Adam Colclough lives and works in the West Midlands, he writes regularly for a number of websites, one day he will get round to writing a book for someone else to review.
Two horrifically mutilated bodies are found in the grounds of Yale, one of them belonging to the mother of Kwasi King, a brilliant but eccentric chess master about to defend his world title. These are the first in a chain of murders carried out at Ivy League colleges; for FBI agent Frank Patrese this could be the most challenging case of his career.
Daniel Blake established a strong pedigree as a writer of clever and sometimes disturbing thrillers with Soul Murder (2010) and does much to maintain it here. The plot combines the cutthroat world of championship chess, the search for artificial intelligence and a brilliant mind gone off the rails to deliver the thrills his readers have come to expect.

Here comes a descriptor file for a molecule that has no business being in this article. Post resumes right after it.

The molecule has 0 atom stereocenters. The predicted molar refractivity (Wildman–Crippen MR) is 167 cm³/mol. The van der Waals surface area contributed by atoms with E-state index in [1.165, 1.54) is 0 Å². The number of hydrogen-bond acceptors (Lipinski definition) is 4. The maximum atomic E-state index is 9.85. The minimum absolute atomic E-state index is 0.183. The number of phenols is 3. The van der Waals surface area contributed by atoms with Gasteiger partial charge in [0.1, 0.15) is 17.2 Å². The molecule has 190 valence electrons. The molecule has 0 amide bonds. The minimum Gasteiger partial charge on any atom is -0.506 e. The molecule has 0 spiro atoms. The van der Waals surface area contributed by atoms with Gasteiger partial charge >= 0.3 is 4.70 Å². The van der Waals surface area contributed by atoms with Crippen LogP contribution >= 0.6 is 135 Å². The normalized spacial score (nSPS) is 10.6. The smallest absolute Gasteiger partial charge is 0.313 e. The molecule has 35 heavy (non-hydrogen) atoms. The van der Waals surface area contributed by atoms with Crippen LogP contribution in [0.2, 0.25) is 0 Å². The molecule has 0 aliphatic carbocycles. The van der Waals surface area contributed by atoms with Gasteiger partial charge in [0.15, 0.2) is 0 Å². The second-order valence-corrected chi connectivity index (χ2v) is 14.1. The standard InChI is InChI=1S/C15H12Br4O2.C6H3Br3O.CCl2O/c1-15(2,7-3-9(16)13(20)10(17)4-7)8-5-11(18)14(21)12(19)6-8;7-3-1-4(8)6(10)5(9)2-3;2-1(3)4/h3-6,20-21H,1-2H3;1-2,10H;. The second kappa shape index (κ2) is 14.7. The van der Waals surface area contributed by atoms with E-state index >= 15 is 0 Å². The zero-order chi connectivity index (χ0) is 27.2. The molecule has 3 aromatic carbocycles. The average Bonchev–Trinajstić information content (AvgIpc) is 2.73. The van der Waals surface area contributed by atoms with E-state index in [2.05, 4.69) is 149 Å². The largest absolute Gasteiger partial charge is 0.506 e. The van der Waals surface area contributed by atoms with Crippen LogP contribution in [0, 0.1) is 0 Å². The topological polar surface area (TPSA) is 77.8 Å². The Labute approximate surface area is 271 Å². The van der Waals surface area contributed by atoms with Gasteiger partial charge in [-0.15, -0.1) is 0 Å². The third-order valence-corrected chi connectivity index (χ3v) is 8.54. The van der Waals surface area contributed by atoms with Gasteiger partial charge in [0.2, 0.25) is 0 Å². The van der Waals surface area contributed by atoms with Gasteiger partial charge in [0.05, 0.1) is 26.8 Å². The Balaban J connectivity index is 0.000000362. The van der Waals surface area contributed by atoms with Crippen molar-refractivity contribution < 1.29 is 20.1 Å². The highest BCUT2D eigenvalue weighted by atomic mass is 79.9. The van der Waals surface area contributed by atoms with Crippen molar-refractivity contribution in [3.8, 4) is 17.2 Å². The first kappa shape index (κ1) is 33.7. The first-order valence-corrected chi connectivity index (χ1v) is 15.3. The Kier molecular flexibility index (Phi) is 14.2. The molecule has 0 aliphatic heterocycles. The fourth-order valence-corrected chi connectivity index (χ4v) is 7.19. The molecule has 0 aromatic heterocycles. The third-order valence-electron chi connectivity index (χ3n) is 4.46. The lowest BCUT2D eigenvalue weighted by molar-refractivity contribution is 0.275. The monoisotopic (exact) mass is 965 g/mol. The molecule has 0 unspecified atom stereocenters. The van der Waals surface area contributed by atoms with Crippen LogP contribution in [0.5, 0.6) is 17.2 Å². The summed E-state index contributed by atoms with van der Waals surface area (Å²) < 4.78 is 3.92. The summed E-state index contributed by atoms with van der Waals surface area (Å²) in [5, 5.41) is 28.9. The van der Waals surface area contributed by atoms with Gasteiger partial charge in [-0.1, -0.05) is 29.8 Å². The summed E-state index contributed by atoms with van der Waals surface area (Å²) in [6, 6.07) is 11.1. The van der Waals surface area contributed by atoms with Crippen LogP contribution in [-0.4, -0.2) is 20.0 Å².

Some readers might see the identity of the killer coming a little sooner than they might have liked, but Blake more than makes up for any disappointment caused by setting up a first rate cat and mouse game between the killer and the FBI in the second half of the novel. Read this book and the next time you see an earnest young man pondering a chessboard you might have some uncomfortable thoughts about just what might be going through his mind.
This is a solid, satisfying and at times truly inventive thriller from a writer and a series that are just beginning to hit their stride.